I had a couple of options for places to stop for the night. Radium Hot Springs is near the entrance to Kootenay National Park — which would be the center of my attention on Day 5. Just a few miles south, at the north end of Windermere Lake, is the town of Invermere. Both offer a collection of motels, and while Invermere feels more like an actual “town”, I found that Radium offered better hotel rates.
I’m willing to bet that there’s a lot more happening in Invermere in the summer, than I found in March. On the rainy, cold day of my visit, Invermere seemed to be pretty dead.
Maybe things picked up later, when the shows begin at the Toby Theatre.
In the center of town, there’s a small square around this memorial to World War I soldiers.
From Invermere, I took a short drive down Westside Road, just to see what I could see. Even though this road follows the western side of Windermere Lake, I didn’t find many good places to view the lake, on the first few miles south of Invermere. I stopped at the side of the road for this shot, then gave up and made a u-turn, and headed back to Highway 93/95, on to Radium Hot Springs.
Radium Hot Springs
Just before you arrive in the town of Radium Hot Springs, you’ll pass a couple of roadside turnouts. There are good views of the Columbia River here…
… and if you’re lucky, you might also spot the herd of Rocky Mountain Bighorn Sheep that live in the area. These guys…
… and gals, were on the hillside, just above the road. I stayed on the other side of the highway, to give them plenty of space.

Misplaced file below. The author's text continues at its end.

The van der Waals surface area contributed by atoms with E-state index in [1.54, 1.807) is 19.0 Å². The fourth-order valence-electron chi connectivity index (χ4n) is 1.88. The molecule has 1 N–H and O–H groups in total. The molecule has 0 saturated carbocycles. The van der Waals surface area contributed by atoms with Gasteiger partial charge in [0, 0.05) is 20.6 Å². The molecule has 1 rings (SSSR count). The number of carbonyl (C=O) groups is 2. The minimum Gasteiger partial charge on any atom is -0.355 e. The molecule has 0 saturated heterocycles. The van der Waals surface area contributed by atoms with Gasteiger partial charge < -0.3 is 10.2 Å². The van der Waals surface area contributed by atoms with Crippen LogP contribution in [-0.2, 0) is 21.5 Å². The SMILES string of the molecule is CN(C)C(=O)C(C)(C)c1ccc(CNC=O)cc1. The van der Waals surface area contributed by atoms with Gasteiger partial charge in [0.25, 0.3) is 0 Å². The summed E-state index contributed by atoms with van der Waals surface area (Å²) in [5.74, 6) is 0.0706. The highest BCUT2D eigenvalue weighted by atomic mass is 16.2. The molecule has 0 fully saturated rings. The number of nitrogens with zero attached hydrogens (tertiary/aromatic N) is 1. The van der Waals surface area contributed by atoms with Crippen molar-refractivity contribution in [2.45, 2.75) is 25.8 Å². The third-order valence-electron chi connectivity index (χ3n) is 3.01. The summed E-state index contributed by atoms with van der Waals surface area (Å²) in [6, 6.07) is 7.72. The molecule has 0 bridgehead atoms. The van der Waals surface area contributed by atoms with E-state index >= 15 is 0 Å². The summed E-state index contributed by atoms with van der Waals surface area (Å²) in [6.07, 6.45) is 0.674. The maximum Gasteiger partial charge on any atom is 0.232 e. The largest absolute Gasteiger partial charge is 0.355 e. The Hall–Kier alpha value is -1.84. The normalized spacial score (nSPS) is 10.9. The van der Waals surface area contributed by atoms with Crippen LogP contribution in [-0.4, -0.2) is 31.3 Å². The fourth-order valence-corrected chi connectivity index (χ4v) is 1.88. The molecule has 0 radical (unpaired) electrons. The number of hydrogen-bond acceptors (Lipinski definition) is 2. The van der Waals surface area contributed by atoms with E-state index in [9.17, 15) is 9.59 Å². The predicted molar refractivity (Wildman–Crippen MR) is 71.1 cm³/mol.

And even though I was at a safe distance, I still got stared down by one of the sheep, for just a moment, before he went back to munching on the grass and weeds on the hillside.
Earlier I mentioned that Invermere felt more like a real “town” than Radium, and here’s the proof. You’re looking at about half of Radium Hot Springs. My place to stay, the Big Horn Motel, is the green-roofed building in the upper-middle portion of the photo (it’s clean, well-kept, the owners are friendly, and it’s a good bargain). A handful of restaurants, gift shops, and other businesses line up along Highway 93/95. Just a couple blocks north of here, Highway 93 turns east, for the trip through Kootenay National Park.
When I arrived in town, I stopped at the visitor center (almost directly below, behind those trees in the foreground) and asked for rainy-day suggestions. They didn’t offer much, but they did suggest hiking the trail up the hill, directly behind their office. I’m glad I didn’t take their advice, because I figured out that there is also a road (Redstreak Road) that leads up the hill, to the same viewpoint — and I’m a strong believer that if you can drive somewhere, there isn’t much of a reason to hike it instead.
Once you’ve driven through Radium Hot Springs (which doesn’t take very long), turn onto Highway 93, for the drive through Kootenay National Park. As soon as you do, you’ll pass this odd contraption of a “house”, A sign proclaims it to be the home of a woodcarver, and another calls it “The Home Off A Thousand Faces”. Yes, “Off”. I’m assuming the spelling errors, and generally junky appearance, are appealing to enough people to keep this roadside attraction in business. Admission is $3, and apparently the house has been featured on the TV show “Weird Homes”.
The Woodcarver, by the way, is named Rolf, and he has goats, that live on the roof. Think he’s a bit eccentric? Yeah, probably.
I didn’t attempt to visit the Woodcarver’s Home, and it’s just as well, because his website says he usually travels during the winter. It also says the home is “open when I feel like it”, so there’s no guarantee that you’ll be able to meet Rolf and his goats.